The life of Fish





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Published on Jan 30, 2010


Kingdom: Animalia
Phylum: Chordata
All fish are aquatic and are found in fresh and salt water throughout the world. There are three main classes: the jawless fish (Agnatha), bony fishes (Osteicthyes) and cartilaginous fishes (Chondrichthyes).

The jawless fishes, such as lampreys and hagfish, are the only fish that have sucking mouthparts, which makes them dependent on a parasitic way of life. They are primitive fish and fins are either absent or poorly developed.

Bony fish possess true ossified, internal skeletons to support the body tissues and a rigid skull of fused dermal bones. Most also have external scales covering the body and a bony flap, the operculum, covering a single gill exit. The spiracle is reduced or lost in bony fishes and the majority have swim bladders evolved from the primitive fish lung. Their eyes are large and of primary sensory importance. The fins are flexible and often able to be folded against the body. This is the biggest class of fish and includes about 20,000 species.

There are around 900 species of cartilaginous fish. Sharks and rays are two examples that belong to one subclass (Elasmobranchii). These differ from bony fishes in having flexible, cartilaginous skeletons, sometimes strengthened by salt deposits.

Elasmobranchs are covered with tooth-like scales called denticles, which helps strengthen the body's structure. They have multiple, uncovered gill exits and they have a good sense of smell. They have long snouts and their jaws are set well back from the snout tip. Their teeth are replaced continually, and arranged in multiple rows. Sharks have rigid and fleshy fins that cannot be folded flat. Some species retain the spiracle behind the eyes which is used in respiration on the bottom of the sea. Swim bladders and lungs are absent and buoyancy is controlled by storing a high level of oil in the liver. Fertilisation is usually internal and females either give birth to young or produce yolky eggs.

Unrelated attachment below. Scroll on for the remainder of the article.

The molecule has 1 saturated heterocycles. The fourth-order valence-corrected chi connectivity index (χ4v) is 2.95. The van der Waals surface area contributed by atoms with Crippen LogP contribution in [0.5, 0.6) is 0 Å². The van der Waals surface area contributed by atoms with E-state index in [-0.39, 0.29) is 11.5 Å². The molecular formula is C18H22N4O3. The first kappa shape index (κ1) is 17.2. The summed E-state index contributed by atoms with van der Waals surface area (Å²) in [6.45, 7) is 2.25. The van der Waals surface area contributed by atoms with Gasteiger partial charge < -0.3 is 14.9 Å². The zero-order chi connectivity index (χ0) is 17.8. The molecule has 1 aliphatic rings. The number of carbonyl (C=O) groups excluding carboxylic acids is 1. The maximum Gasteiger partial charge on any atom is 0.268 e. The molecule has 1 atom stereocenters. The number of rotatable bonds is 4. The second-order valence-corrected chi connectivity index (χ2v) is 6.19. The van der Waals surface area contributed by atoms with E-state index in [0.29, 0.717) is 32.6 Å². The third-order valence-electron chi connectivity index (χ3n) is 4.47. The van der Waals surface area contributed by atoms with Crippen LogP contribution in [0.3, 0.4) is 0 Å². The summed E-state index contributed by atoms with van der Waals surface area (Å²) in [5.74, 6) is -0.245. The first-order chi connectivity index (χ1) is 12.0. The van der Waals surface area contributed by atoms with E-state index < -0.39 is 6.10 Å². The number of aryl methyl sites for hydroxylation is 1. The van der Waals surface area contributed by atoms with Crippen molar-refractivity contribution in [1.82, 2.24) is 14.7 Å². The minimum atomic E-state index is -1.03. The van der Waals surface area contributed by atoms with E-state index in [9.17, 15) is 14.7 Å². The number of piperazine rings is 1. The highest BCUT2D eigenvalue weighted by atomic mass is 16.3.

Coral Seas is about coral reefs, which are so crowded that they play host to a perpetual battle for space, even among the coral itself. It starts life as a larva that becomes a polyp. Having multiplied, it hardens into a limestone skeleton and grows to form a reef. As the community flourishes, animals develop relationships with one another and such a place can feature a huge variety of ocean life. Although corals feed nocturnally on plankton, sunlight is vital because even though they are animals, each contains millions of single-celled algae. This in turn is the favoured sustenance of the humphead parrotfish, whose jaws are so powerful that it erodes much of the reef into fine sand. Algae also grows on the top of the reef and a battle for grazing rights between shoals of powder blue and convict tangs is shown, the former being initially overwhelmed by the latter's weight of numbers before regaining the upper hand. The night-time hunting of a marbled ray alerts other predators and a group of whitetip reef sharks moves in, from which few are safe. Several breeding strategies are examined, including the acrobatic habits of brown surgeonfish and the colourful courtship of the flamboyant cuttlefish. Humpback whales are visitors to the reef and males establish their seniority by the loudness and strength of their song. Being fixed to the seabed, corals must synchronise their reproduction with lunar phases and the rising spring temperatures.

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